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The Constitution of Knowledge: A Defense of Truth

Jonathan Rauch · 1 HN comments
HN Books has aggregated all Hacker News stories and comments that mention "The Constitution of Knowledge: A Defense of Truth" by Jonathan Rauch.
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Amazon Summary
Arming Americans to defend the truth from today's war on facts“In what could be the timeliest book of the year, Rauch aims to arm his readers to engage with reason in an age of illiberalism.”—NewsweekA New York Times Book Review Editors' ChoiceDisinformation. Trolling. Conspiracies. Social media pile-ons. Campus intolerance. On the surface, these recent additions to our daily vocabulary appear to have little in common. But together, they are driving an epistemic crisis: a multi-front challenge to America's ability to distinguish fact from fiction and elevate truth above falsehood.In 2016 Russian trolls and bots nearly drowned the truth in a flood of fake news and conspiracy theories, and Donald Trump and his troll armies continued to do the same. Social media companies struggled to keep up with a flood of falsehoods, and too often didn't even seem to try. Experts and some public officials began wondering if society was losing its grip on truth itself. Meanwhile, another new phenomenon appeared: “cancel culture.” At the push of a button, those armed with a cellphone could gang up by the thousands on anyone who ran afoul of their sanctimony.In this pathbreaking book, Jonathan Rauch reaches back to the parallel eighteenth-century developments of liberal democracy and science to explain what he calls the “Constitution of Knowledge”—our social system for turning disagreement into truth.By explicating the Constitution of Knowledge and probing the war on reality, Rauch arms defenders of truth with a clearer understanding of what they must protect, why they must do—and how they can do it. His book is a sweeping and readable description of how every American can help defend objective truth and free inquiry from threats as far away as Russia and as close as the cellphone.
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Hacker News Stories and Comments

All the comments and stories posted to Hacker News that reference this book.
> company is on a website that makes it a tech company

Well, we generally consider social media companies tech companies. And since they don't really have anything else other than the tech stack (and the users on it, but they don't "have" those), not sure as what you would characterise it.

> ideas for improvement don't revolve around the engineering aspects of keeping a website running

What makes you think that the desired engineering improvements are about "keeping [the] website running"?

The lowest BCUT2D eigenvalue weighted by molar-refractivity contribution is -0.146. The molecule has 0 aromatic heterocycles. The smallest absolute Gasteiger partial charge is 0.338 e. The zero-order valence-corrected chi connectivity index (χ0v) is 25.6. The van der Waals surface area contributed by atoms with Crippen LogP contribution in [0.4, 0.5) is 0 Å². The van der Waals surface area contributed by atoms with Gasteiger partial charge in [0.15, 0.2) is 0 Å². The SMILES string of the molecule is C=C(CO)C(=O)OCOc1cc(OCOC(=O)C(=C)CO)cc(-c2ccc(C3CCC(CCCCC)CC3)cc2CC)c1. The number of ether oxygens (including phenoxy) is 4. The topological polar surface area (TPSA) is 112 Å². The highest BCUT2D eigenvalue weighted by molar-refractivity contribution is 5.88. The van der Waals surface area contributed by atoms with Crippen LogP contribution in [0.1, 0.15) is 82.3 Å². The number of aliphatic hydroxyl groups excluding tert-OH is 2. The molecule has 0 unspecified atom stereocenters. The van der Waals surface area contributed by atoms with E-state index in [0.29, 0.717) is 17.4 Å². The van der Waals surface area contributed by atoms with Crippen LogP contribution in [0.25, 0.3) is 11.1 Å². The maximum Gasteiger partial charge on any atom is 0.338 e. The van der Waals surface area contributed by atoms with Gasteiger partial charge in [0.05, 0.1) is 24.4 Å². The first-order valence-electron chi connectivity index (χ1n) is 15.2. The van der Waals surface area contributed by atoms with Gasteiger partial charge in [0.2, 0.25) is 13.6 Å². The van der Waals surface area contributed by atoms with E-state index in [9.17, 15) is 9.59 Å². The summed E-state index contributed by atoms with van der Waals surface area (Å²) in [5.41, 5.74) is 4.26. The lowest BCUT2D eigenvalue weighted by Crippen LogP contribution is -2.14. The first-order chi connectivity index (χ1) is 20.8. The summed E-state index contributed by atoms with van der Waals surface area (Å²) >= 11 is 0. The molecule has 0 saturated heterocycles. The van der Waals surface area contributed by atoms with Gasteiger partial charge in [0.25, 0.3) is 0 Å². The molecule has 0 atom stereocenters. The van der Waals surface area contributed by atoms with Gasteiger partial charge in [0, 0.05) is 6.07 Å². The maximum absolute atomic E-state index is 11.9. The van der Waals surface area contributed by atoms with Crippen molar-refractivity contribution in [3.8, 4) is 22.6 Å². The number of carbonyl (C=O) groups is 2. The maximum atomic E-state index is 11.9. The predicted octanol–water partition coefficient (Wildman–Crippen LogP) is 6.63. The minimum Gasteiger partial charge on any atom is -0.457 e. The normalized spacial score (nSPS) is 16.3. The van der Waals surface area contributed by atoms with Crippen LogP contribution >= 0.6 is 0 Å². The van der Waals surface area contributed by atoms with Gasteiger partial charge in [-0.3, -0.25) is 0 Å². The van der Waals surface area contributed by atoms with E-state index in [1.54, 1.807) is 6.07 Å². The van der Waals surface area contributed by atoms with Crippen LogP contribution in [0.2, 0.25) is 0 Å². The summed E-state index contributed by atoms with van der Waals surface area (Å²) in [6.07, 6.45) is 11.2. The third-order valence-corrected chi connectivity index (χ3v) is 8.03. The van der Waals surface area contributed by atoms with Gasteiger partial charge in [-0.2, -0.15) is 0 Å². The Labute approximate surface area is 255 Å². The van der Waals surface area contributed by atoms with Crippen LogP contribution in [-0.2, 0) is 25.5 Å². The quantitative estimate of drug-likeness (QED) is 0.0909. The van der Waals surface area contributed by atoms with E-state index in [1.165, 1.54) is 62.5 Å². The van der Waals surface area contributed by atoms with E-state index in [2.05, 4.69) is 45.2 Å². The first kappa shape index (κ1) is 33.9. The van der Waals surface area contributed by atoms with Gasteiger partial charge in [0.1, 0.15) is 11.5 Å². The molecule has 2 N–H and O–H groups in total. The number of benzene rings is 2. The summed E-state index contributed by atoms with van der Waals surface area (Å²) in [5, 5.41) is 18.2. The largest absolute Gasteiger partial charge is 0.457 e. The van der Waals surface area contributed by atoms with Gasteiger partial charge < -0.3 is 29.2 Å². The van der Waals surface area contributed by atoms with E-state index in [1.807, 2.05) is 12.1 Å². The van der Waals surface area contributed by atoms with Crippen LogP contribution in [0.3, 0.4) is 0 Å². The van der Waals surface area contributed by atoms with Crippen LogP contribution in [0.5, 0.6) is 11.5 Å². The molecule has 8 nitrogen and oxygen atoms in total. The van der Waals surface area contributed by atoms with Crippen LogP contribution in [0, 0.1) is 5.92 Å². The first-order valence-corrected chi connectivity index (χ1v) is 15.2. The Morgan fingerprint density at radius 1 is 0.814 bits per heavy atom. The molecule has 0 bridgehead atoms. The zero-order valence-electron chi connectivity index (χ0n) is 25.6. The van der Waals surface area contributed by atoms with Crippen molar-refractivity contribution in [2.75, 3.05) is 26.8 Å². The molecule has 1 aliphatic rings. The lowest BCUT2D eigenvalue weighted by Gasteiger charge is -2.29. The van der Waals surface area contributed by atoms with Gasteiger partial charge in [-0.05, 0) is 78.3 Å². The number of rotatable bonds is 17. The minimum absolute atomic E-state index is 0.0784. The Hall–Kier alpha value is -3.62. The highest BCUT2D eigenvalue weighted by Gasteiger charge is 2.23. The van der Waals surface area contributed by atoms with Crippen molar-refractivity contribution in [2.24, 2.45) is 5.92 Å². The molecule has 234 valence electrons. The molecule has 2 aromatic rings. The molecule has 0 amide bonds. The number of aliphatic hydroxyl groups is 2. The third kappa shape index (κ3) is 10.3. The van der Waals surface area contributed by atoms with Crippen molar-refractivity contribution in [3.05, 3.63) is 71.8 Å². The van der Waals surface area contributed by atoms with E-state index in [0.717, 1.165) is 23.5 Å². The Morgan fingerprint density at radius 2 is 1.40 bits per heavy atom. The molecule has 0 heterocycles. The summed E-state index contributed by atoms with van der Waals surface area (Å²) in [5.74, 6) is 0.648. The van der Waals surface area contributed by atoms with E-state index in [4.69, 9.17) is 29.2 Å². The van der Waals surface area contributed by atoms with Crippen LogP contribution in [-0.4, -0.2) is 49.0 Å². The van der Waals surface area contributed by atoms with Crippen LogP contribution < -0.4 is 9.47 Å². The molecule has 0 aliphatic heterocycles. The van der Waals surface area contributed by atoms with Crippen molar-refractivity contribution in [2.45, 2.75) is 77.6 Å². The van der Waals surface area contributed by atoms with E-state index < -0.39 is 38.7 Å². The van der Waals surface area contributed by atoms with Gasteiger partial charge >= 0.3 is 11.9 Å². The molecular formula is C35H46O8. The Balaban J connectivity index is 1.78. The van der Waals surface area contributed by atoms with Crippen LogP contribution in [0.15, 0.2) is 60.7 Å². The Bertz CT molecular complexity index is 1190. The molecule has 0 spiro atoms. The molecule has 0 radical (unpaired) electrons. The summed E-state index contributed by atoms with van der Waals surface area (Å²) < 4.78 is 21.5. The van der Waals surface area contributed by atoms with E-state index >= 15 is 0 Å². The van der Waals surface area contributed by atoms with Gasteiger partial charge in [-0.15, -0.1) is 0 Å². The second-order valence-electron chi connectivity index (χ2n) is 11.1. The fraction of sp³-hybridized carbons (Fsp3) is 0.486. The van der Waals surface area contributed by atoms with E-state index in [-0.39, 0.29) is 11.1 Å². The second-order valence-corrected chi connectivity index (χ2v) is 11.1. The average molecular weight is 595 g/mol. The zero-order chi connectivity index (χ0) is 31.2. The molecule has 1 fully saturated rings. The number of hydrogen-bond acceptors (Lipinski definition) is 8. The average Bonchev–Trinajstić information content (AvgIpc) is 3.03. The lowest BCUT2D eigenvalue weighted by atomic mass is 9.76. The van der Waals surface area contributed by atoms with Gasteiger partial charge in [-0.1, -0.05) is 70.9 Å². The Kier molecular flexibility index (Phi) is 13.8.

It seems to me that what is being sought are engineering solutions to, for example, stop the spread misinformation without censorship. That would be pretty cool, I think. And I can imagine a way of pulling it off, because we actually have such mechanisms in the (non-internet) social networks that make up what Jonathan Rauch calls The Constitution of Knowledge.[1]

These mechanisms use network effects to amplify good information and attenuate (but not censor) bad information. What is good and bad? The network decides this by what information it attenuates or amplifies. Bad scientific papers don't get cited, good ones do. The stories in the National Enquirer don't get picked up by other papers, and nobody believes them to be true.

This obviously isn't perfect, but it's about as good as it's gonna get, and works pretty well in practice.

Internet social media disrupted these mechanisms by its extreme virality, which seems to apply specifically to bad information. It just spreads extremely fast, literally exponentially (not the "very large" meaning of "exponential"). Kind of like a virus.

And we learned recently that to suppress a viral pandemic, completely 100% sterilising immunity is not actually needed. You just need to slow it down enough to get the R number below 1, ideally significantly below 1. That's what I think the "Do you want to read the article first before retweeting?" prompts are for: slow things down a bit.

Of course "slowing things down a bit" is counter to your economic self-interest and fiduciary responsibility when you're an ad-driven company. So getting off ads completely or at least partly is an important part of it.

> Thinking that by having engineers go "hardcore" you're automatically going to have a better product

Who thinks that? Why do you believe that anyone thinks this? While I don't agree with Elon's approach, the causation would clearly be the other way around: there is a lot of engineering to do to get to a better product (less dependent on ads, more attenuation of bad information without censorship etc.). And all that has to be done while under a bit of pressure, this ain't a Greenfield project with unlimited runway. So yeah, might get a bit "hardcore".


> engineering solutions to, for example, stop the spread misinformation without censorship.